Calcium is essential for good health, yet many children don't consume enough of this mineral each day. According to an article published in a 2001 issue of Journal of the American College of Nutrition, the low calcium intake by Americans "has reached crisis level."
Knowing which foods contain high levels of calcium is the first step toward ensuring your child get all that she needs.
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Why Calcium Is Important
A typical human body contains around 0.907 to 1.36kg. of calcium, more than any other mineral. About 99 per cent of this calcium is present in the bones and teeth. Calcium provides the foundation for bone and tooth formation, which makes it extremely important for children whose bones are growing rapidly.
Calcium helps maintain a regular heartbeat and promotes healthy muscle contraction. It reduces blood cholesterol and can help lower blood pressure.
For young children, especially infants, calcium aids the body's use of iron. At the same time, calcium prevents the absorption of lead into bones and teeth.
A child's daily calcium needs vary by age. His needs nearly double before and during puberty when body and bone sizes increase quickly.
Find your child's age in this table from the Journal of the American College of Nutrition to determine her optimum calcium intake.
1 to 3 years--500 mg 4 to 8 years--800 mg 9 to 18 years--1,300 mg
The body absorbs calcium best when vitamin D, fluoride, and silicon are consumed at the same time, according to Ruth Yaron, author of the 1998 book "Super Baby Food." On the other hand, excessive phosphorus intake hinders calcium absorption. Carbonated sodas contain large amounts of phosphorus.
Sources of Calcium
Calcium-containing foods, as opposed to supplements, best meet the body's need for calcium, according to Yaron, partly because calcium rich foods often contain nutrients like vitamin D that aid in calcium uptake.
Dairy foods--milk, cheese, and yoghurt--contain high levels of calcium. With 300 mg of calcium, one cup of milk provides almost half the daily calcium requirement for a 4- to 8-year-old.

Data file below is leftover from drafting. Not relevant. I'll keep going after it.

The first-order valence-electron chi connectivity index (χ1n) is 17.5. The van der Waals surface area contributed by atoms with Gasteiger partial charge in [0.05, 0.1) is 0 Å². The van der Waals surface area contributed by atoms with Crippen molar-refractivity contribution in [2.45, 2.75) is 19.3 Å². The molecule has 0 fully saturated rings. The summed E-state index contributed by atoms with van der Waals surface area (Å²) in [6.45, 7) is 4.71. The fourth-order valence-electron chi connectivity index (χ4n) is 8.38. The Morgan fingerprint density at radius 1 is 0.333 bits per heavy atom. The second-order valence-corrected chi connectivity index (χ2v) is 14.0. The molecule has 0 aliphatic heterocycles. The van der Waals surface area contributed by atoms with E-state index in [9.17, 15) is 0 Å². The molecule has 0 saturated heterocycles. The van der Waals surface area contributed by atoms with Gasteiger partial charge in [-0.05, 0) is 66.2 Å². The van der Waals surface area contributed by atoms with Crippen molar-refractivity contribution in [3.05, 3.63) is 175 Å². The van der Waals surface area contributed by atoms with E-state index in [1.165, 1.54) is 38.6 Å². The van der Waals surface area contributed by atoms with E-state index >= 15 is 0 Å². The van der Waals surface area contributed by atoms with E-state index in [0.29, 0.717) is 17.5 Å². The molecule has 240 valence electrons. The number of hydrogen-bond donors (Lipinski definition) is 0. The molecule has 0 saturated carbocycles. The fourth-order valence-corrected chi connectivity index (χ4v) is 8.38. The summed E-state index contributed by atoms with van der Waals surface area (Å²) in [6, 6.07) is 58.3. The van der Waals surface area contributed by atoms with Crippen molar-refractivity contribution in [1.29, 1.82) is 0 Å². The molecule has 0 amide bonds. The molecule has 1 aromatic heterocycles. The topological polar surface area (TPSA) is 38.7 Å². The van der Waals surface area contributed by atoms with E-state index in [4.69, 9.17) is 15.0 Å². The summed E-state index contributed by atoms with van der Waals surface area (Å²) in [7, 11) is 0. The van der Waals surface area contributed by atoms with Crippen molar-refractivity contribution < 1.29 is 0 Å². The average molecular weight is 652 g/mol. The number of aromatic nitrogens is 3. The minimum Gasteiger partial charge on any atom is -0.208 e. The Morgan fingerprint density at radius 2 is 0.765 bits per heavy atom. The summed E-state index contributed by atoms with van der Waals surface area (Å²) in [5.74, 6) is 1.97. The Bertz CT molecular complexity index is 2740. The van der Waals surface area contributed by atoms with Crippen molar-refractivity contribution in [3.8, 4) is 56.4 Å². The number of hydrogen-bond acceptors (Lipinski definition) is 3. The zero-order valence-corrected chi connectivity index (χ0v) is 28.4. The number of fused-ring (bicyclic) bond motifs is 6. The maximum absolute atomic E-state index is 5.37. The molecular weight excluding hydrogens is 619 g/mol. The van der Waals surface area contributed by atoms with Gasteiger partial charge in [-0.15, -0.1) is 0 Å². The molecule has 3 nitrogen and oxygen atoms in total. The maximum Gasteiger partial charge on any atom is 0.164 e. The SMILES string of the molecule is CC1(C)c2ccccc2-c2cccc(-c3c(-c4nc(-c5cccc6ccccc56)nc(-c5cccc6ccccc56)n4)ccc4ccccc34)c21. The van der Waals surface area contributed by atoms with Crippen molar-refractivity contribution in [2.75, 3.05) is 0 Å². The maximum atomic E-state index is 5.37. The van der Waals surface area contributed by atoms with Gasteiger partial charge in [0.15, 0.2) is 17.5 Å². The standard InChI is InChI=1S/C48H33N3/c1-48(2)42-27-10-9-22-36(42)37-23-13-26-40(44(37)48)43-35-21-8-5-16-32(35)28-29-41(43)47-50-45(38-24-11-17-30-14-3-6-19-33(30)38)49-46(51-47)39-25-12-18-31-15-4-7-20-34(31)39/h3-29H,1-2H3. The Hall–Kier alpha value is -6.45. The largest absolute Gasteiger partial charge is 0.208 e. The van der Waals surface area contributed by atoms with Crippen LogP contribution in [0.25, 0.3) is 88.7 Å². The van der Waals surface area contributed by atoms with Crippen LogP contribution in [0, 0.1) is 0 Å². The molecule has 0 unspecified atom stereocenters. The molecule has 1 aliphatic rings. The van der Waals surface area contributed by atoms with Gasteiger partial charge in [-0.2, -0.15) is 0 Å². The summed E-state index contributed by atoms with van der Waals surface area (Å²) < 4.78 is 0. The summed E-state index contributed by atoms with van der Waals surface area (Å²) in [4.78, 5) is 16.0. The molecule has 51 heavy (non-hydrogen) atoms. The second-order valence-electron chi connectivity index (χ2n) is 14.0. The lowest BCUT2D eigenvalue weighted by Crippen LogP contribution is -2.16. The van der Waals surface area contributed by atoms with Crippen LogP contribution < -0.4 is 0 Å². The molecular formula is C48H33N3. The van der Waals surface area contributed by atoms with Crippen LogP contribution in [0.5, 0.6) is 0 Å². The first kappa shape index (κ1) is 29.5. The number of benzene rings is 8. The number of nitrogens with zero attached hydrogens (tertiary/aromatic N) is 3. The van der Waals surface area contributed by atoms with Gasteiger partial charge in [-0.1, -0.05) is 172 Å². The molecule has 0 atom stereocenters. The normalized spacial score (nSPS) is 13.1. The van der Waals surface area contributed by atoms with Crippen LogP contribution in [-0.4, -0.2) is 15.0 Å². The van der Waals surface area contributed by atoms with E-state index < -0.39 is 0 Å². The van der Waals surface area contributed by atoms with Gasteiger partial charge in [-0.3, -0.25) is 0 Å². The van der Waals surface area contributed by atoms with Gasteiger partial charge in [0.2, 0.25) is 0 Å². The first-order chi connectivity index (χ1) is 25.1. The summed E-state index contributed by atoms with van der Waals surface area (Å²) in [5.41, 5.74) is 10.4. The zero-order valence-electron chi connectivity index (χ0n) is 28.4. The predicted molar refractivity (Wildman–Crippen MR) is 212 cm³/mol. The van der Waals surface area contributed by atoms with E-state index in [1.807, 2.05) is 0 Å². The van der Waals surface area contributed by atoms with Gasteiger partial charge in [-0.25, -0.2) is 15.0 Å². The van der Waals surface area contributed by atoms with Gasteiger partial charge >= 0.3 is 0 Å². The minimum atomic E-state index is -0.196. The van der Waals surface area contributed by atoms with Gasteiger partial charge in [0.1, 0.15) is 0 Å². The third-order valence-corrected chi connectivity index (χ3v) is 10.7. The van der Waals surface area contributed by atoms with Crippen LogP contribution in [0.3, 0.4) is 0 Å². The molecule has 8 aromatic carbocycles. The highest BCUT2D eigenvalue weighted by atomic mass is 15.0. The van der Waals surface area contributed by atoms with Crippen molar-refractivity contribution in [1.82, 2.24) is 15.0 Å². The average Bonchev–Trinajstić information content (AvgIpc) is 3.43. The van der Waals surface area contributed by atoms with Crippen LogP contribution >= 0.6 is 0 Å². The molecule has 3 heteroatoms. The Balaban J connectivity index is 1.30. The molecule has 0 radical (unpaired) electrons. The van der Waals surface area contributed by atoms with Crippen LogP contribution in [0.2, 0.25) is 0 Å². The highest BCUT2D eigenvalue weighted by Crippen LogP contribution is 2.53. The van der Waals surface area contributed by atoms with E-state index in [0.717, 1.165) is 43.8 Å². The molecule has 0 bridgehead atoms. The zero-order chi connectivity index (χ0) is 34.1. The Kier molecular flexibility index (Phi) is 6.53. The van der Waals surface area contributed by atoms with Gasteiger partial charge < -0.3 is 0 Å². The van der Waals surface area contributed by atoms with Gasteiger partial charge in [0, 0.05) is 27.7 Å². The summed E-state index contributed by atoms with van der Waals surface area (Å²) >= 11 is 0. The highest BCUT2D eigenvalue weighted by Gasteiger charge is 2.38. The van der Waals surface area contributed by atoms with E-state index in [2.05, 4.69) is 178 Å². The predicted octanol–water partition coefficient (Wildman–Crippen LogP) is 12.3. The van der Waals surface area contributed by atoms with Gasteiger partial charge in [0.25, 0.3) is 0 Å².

Other calcium rich foods include almonds, broccoli, oats, prunes, salmon with bones, sardines, spinach, tofu, and Great Northern or navy beans, according to Yaron.
Some foods like spinach, almonds, cocoa, cashews, beet greens, and soybeans contain oxalic acid, which binds to calcium as it passes through the intestines and prevents it from being absorbed. According to Dr. James Balch, author of the 2000 book "Prescription for Nutritional Healing," the normal consumption of these foods "should not pose a problem." He advises against "overindulgence," however.
Signs of Calcium Deficiency
Muscle cramping is an early sign of calcium deficiency. A person may experience insomnia, tingling in arms and legs, joint pain, brittle and weak nails, cavities, and eczema, according to Balch and Yaron.
Calcium deficiency may also cause hyperactivity, depression, and learning impairments.
Severe calcium deficiency can lead to rickets in which bones become deformed.
If you are concerned that your child does not consume enough calcium in his diet, calcium-fortified foods can help. Check package labels for the words "Calcium Fortified," "Fortified with Calcium," or a similar phrase. Many foods, including some brands of orange juice, now contain calcium.
Calcium supplements, if truly needed, will help provide calcium lacking in the diet. Give small doses of calcium throughout the day, as opposed to a single large dose.
Avoid any calcium supplement labelled as "D1-calcium-phosphate." The body does not readily absorb this form of calcium, which prevents other nutrients from being absorbed.
Dr. Balch advises against using calcium-containing antacids to supplement calcium intake. Taking enough of these antacids to provide daily calcium "would also neutralise the stomach acid needed for calcium absorption."
Discuss your child's calcium needs with her doctor before giving any calcium supplements.
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